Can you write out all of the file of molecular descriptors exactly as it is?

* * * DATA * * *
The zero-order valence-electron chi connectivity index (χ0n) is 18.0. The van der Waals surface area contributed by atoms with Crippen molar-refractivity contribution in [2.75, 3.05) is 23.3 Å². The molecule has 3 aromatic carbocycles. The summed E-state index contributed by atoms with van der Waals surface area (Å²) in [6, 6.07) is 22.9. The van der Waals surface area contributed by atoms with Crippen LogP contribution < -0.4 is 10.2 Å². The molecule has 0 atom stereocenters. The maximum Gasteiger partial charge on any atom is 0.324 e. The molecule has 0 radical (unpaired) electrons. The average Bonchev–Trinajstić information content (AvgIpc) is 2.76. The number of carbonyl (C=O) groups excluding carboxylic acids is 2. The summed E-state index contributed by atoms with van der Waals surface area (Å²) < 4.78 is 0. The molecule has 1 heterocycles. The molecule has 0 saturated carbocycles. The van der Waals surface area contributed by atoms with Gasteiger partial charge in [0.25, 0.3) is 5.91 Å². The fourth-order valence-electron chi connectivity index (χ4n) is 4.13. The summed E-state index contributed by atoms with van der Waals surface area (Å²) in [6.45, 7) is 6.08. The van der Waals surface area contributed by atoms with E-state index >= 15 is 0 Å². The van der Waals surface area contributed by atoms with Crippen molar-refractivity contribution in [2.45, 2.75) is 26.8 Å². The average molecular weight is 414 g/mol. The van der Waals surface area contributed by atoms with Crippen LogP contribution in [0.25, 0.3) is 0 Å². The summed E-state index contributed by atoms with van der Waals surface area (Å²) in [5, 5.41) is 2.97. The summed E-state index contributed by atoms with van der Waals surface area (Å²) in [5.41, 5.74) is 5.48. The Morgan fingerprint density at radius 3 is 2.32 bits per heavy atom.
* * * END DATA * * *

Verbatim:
The zero-order valence-electron chi connectivity index (χ0n) is 18.0. The van der Waals surface area contributed by atoms with Crippen molar-refractivity contribution in [2.75, 3.05) is 23.3 Å². The molecule has 3 aromatic carbocycles. The summed E-state index contributed by atoms with van der Waals surface area (Å²) in [6, 6.07) is 22.9. The van der Waals surface area contributed by atoms with Crippen LogP contribution < -0.4 is 10.2 Å². The molecule has 0 atom stereocenters. The maximum Gasteiger partial charge on any atom is 0.324 e. The molecule has 0 radical (unpaired) electrons. The average Bonchev–Trinajstić information content (AvgIpc) is 2.76. The number of carbonyl (C=O) groups excluding carboxylic acids is 2. The summed E-state index contributed by atoms with van der Waals surface area (Å²) < 4.78 is 0. The molecule has 1 heterocycles. The molecule has 0 saturated carbocycles. The van der Waals surface area contributed by atoms with Gasteiger partial charge in [0.25, 0.3) is 5.91 Å². The fourth-order valence-electron chi connectivity index (χ4n) is 4.13. The summed E-state index contributed by atoms with van der Waals surface area (Å²) in [6.45, 7) is 6.08. The van der Waals surface area contributed by atoms with E-state index >= 15 is 0 Å². The van der Waals surface area contributed by atoms with Crippen molar-refractivity contribution in [2.45, 2.75) is 26.8 Å². The average molecular weight is 414 g/mol. The van der Waals surface area contributed by atoms with Crippen LogP contribution in [0.25, 0.3) is 0 Å². The summed E-state index contributed by atoms with van der Waals surface area (Å²) in [5, 5.41) is 2.97. The summed E-state index contributed by atoms with van der Waals surface area (Å²) in [5.41, 5.74) is 5.48. The Morgan fingerprint density at radius 3 is 2.32 bits per heavy atom.